Why does Mass. have highest health premiums?

Why does Mass. have highest health premiums?


Massachusetts has the highest family health insurance premiums in the country, which some pundits claim is the reason we need national universal health care, aka Obamacare. I say that it’s the result of the state’s universal health care plan on which Obamacare is based in concept. Commonwealth Care, aka CommieCare, they say, was passed first to provide universal access and cost controls would come later.

Great. Government-mandated cost controls always work out so well. How about breaking down the barriers to competition, allowing the thousands of providers who can only now compete within their own states to sell insurance in any state? How about letting companies and their employees figure out what coverage to carry instead of mandating all kinds of fringe and/or objectionable procedures like transgender mutilations, sterilizations, contraception, et al?

Part of the problem is that there hasn’t been a secondary market for medical care, i.e. walk-in clinics. If you get sick, you either try to get an emergency appointment with your primary care physician, always a dicey proposition, or you make an expensive emergency room visit. As I said in a previous post, when we took Sophia to her pediatrician when she had nursemaid’s elbow, we saw the doctor for 2 minutes, we paid $15 for a co-payment, and insurance got billed $165. For 2 minutes. If we’d gone to a clinic, it might have cost considerably less.

Because the consumer is not involved in the cost consideration relationship, there is no incentive to avoid costly procedures or to mitigate costs of any kind. So we end up with insurers looking for ways to deny claims, even valid claims, as a way to control their expenses. This leads to the dysfunctional system we have now.

More government regulation in the form of universal health care doesn’t solve the problem. Less regulation would. When the CVS pharmacy chain proposed opening medical clinics in its stores in Boston, the mayor actually made the claim that it’s wrong to make a profit off of sick people. Really? Because that’s the whole premise of the health-care industry. Do we really want to give these politicians more control over our health care? (Of course, it couldn’t be that all of the very wealthy doctors and hospitals and medical industry that make up a large part of Boston’s economic base—and thus political lobbying power—would be opposed to the competition, could it?)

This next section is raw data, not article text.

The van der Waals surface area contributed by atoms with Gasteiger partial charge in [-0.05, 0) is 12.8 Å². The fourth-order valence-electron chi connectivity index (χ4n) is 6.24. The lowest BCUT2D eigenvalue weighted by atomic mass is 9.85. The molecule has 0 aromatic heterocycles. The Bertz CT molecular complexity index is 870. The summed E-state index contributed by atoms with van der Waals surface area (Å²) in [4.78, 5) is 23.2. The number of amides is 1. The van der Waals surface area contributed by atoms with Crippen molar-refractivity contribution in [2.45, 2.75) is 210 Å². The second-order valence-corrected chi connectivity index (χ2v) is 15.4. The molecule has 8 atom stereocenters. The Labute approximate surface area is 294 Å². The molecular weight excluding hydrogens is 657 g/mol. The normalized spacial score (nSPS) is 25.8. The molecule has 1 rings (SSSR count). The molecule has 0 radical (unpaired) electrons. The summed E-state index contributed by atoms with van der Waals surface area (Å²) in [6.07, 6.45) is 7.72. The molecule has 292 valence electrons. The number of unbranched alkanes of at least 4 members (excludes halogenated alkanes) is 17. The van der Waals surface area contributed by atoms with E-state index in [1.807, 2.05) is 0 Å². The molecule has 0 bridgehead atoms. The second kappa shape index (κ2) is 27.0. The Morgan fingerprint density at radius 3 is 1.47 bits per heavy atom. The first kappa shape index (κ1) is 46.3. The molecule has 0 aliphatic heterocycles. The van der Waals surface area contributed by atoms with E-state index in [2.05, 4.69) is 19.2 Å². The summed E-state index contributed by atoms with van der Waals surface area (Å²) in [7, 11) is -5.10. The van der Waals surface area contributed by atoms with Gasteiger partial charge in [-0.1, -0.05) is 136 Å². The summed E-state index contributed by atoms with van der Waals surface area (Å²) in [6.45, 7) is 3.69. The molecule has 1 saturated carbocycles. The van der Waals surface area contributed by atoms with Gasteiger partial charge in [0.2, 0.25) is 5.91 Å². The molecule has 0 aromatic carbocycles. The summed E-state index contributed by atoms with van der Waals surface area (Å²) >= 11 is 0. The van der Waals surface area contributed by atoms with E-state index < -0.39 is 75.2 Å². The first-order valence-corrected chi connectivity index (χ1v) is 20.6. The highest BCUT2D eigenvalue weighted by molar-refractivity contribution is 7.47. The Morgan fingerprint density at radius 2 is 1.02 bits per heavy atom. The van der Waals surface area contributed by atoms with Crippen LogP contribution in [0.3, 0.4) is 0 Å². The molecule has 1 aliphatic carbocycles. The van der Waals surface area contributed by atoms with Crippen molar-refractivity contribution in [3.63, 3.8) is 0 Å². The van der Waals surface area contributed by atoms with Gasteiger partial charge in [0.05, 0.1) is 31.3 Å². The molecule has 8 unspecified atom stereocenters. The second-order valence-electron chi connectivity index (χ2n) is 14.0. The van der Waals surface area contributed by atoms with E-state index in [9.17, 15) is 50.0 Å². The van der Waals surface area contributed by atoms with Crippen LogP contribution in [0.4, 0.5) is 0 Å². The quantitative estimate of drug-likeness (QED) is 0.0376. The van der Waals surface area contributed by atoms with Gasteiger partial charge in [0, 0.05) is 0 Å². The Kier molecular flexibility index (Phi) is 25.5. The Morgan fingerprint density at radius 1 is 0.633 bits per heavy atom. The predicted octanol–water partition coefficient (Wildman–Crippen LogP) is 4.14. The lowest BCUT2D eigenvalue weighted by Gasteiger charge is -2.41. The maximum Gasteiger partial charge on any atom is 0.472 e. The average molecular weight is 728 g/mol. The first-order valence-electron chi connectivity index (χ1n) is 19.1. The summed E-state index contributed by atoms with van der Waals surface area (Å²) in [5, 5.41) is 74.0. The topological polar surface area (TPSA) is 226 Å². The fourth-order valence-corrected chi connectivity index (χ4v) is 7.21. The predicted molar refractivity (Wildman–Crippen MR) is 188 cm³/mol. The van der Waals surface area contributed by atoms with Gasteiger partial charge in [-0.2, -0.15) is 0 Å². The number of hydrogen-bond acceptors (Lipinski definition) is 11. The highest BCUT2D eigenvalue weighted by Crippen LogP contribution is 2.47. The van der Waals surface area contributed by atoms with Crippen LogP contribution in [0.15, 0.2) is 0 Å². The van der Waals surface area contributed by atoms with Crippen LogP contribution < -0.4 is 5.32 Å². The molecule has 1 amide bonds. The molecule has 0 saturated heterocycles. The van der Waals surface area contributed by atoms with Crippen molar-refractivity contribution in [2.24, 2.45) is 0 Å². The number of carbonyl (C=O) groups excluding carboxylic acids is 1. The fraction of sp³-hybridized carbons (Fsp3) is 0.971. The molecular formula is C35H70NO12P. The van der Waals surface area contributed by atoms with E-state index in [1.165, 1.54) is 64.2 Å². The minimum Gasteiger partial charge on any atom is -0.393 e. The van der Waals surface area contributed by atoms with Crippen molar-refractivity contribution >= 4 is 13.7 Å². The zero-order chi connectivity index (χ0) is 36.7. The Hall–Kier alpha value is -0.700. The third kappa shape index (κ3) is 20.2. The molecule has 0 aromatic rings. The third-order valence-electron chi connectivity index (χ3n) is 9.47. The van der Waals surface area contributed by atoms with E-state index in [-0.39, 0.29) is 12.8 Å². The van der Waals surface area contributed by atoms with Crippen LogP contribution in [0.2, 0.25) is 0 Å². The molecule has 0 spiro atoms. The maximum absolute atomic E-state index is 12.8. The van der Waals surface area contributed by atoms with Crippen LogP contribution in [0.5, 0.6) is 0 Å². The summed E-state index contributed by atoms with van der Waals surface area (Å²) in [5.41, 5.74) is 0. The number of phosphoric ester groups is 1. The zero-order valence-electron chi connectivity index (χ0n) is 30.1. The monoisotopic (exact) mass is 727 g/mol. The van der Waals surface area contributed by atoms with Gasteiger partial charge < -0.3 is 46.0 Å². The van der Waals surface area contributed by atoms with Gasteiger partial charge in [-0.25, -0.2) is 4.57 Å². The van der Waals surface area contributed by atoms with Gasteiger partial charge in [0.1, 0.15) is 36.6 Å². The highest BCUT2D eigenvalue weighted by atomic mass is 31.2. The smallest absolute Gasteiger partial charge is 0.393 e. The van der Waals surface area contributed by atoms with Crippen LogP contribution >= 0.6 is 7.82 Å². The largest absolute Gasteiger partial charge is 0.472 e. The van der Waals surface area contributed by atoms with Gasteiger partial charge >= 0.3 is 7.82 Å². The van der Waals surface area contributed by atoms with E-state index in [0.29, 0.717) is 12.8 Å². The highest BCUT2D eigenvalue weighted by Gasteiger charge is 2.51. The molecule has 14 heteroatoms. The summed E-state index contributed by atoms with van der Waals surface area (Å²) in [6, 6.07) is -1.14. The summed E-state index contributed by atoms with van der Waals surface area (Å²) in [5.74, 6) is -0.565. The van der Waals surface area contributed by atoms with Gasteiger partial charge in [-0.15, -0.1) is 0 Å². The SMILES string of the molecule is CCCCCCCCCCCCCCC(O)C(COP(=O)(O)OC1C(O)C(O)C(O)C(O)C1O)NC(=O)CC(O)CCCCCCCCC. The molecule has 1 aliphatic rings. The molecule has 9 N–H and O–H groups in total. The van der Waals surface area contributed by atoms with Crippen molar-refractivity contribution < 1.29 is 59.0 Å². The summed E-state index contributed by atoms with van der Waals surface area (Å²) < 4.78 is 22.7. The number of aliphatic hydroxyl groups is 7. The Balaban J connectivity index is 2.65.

• Eh—

    The data in the article don’t show that big a difference between MA and the rest of the country. 

    That five-year difference in premium hikes (40% vs 33%) works out to a 7%-per-year inflation in MA vs. 6%-per-year in the US.  So the difference is something, but not enormous.

    I’m a beneficiary of the change in MA: insurers are required to offer individuals the same rate they offer to small groups of 2-10, and when the law took effect, individual rates plummeted. 

    Under the old system, I paid for employer-based insurance that cost $650/mo. (under COBRA), and individual rates were higher than those.  Some companies simply didn’t offer individual policies. 

    Afterward, I got a BCBS individual plan for $400/mo.  And that’s not with a subsidy; it’s just a result of this regulation that created a market for individual insurance.

  • So CommieCare at least benefited somebody. That’s good to know. Of course, the bureaucracy it created is itself bloated and inefficient and there are other effects on the insurers and the industry and some of the insured that are still shaking out. And small business owners and those who want to be uninsured are suffering as well.

  • Do you really know how the current Mass. health-insurance system works?  I’m a little uncertain since you don’t seem to be using the name of the program correctly.

    “Commonwealth Care” is only the subsidized part of the system; it is, in effect, a state replacement for the old Medicaid system.  (State initiatives and local experimentation are not a bad thing, from the POV of subsidiarity.)  The MassHealth agency that runs it may be efficient or inefficient (I’m guessing the latter), but it’s been here all along, so that’s nothing new.

    Either way, it isn’t directly involved with your experience with the pediatrician, and it isn’t directly involved with families who get insurance through their employers—which is what the Globe article is about.  So I don’t think you’ve made a strong enough logical case for your point. 

    If I may characterize your objection, it seems to be a fairly standard libertarian grumble.  But libertarianism, if I understand it aright, is a secular individualistic ideology, so I’m not that enthusiastic about it.

  • I have a health insurance policy in a southern state. It’s $200 a month. It’s Blue Cross/Blue Shield, I’ve never had an issue, I’m comfortable with the coverage. I do NOT want the government coming in with mandates for coverage that will drive my insurance costs up. If anything, I want health insurance to become mroe like auto insurance, and offer even more choice, with just a few mandated things (Like catastrophic, equivalent of collision for autos.)